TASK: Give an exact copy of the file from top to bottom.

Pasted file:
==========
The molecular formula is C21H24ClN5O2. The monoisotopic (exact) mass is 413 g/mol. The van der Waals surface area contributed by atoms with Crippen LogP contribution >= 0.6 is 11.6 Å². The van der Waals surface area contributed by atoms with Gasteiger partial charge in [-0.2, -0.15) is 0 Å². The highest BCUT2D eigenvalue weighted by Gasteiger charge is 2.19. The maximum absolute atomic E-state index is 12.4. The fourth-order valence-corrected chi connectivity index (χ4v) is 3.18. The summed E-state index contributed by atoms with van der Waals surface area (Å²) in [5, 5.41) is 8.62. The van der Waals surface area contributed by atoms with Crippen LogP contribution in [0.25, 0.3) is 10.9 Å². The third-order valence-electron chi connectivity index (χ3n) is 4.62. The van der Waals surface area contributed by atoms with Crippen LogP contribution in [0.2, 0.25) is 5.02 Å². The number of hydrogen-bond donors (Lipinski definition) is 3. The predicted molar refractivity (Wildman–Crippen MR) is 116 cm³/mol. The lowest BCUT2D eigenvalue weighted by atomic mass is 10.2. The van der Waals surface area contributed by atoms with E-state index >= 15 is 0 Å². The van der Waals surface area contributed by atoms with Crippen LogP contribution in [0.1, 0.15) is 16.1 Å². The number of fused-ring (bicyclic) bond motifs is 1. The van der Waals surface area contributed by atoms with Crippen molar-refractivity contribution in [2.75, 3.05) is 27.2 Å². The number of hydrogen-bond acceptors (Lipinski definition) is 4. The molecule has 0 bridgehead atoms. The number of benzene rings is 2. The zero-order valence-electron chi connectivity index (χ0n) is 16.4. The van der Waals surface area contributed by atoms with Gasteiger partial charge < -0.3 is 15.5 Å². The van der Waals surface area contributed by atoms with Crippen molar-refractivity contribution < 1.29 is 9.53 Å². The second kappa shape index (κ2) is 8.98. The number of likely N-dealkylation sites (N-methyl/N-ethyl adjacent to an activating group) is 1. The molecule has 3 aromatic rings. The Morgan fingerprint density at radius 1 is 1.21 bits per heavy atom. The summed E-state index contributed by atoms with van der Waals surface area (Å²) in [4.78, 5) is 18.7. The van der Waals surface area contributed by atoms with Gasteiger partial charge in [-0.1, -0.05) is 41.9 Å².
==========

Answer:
The molecular formula is C21H24ClN5O2. The monoisotopic (exact) mass is 413 g/mol. The van der Waals surface area contributed by atoms with Crippen LogP contribution >= 0.6 is 11.6 Å². The van der Waals surface area contributed by atoms with Gasteiger partial charge in [-0.2, -0.15) is 0 Å². The highest BCUT2D eigenvalue weighted by Gasteiger charge is 2.19. The maximum absolute atomic E-state index is 12.4. The fourth-order valence-corrected chi connectivity index (χ4v) is 3.18. The summed E-state index contributed by atoms with van der Waals surface area (Å²) in [5, 5.41) is 8.62. The van der Waals surface area contributed by atoms with Crippen LogP contribution in [0.25, 0.3) is 10.9 Å². The third-order valence-electron chi connectivity index (χ3n) is 4.62. The van der Waals surface area contributed by atoms with Crippen LogP contribution in [0.2, 0.25) is 5.02 Å². The number of hydrogen-bond donors (Lipinski definition) is 3. The predicted molar refractivity (Wildman–Crippen MR) is 116 cm³/mol. The lowest BCUT2D eigenvalue weighted by atomic mass is 10.2. The van der Waals surface area contributed by atoms with E-state index >= 15 is 0 Å². The van der Waals surface area contributed by atoms with Crippen LogP contribution in [0.1, 0.15) is 16.1 Å². The number of fused-ring (bicyclic) bond motifs is 1. The van der Waals surface area contributed by atoms with Crippen molar-refractivity contribution in [2.75, 3.05) is 27.2 Å². The number of hydrogen-bond acceptors (Lipinski definition) is 4. The molecule has 0 bridgehead atoms. The number of benzene rings is 2. The zero-order valence-electron chi connectivity index (χ0n) is 16.4. The van der Waals surface area contributed by atoms with Gasteiger partial charge < -0.3 is 15.5 Å². The van der Waals surface area contributed by atoms with Crippen molar-refractivity contribution < 1.29 is 9.53 Å². The second kappa shape index (κ2) is 8.98. The number of likely N-dealkylation sites (N-methyl/N-ethyl adjacent to an activating group) is 1. The molecule has 3 aromatic rings. The Morgan fingerprint density at radius 1 is 1.21 bits per heavy atom. The summed E-state index contributed by atoms with van der Waals surface area (Å²) in [4.78, 5) is 18.7. The van der Waals surface area contributed by atoms with Gasteiger partial charge in [-0.1, -0.05) is 41.9 Å².